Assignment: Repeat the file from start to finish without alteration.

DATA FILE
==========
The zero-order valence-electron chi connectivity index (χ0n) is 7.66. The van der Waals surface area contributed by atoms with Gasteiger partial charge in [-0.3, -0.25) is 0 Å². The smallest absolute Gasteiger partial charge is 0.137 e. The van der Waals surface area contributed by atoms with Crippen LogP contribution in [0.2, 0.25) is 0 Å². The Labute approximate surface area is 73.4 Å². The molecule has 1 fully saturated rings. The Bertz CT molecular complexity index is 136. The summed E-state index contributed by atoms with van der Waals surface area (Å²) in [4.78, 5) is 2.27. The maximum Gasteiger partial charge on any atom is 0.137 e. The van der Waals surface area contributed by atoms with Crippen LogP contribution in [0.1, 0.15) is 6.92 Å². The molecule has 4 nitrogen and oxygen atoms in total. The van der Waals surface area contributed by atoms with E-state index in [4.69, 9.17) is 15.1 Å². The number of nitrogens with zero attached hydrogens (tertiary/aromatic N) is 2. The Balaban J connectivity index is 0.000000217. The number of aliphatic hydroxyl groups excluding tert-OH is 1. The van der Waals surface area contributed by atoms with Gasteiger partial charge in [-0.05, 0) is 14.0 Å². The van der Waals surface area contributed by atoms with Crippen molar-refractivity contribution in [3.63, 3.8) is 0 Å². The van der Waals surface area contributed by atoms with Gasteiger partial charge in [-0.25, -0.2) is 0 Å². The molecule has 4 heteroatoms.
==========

The zero-order valence-electron chi connectivity index (χ0n) is 7.66. The van der Waals surface area contributed by atoms with Gasteiger partial charge in [-0.3, -0.25) is 0 Å². The smallest absolute Gasteiger partial charge is 0.137 e. The van der Waals surface area contributed by atoms with Crippen LogP contribution in [0.2, 0.25) is 0 Å². The Labute approximate surface area is 73.4 Å². The molecule has 1 fully saturated rings. The Bertz CT molecular complexity index is 136. The summed E-state index contributed by atoms with van der Waals surface area (Å²) in [4.78, 5) is 2.27. The maximum Gasteiger partial charge on any atom is 0.137 e. The van der Waals surface area contributed by atoms with Crippen LogP contribution in [0.1, 0.15) is 6.92 Å². The molecule has 4 nitrogen and oxygen atoms in total. The van der Waals surface area contributed by atoms with E-state index in [4.69, 9.17) is 15.1 Å². The number of nitrogens with zero attached hydrogens (tertiary/aromatic N) is 2. The Balaban J connectivity index is 0.000000217. The number of aliphatic hydroxyl groups excluding tert-OH is 1. The van der Waals surface area contributed by atoms with Gasteiger partial charge in [-0.05, 0) is 14.0 Å². The van der Waals surface area contributed by atoms with Crippen molar-refractivity contribution in [3.63, 3.8) is 0 Å². The van der Waals surface area contributed by atoms with Gasteiger partial charge in [-0.25, -0.2) is 0 Å². The molecule has 4 heteroatoms.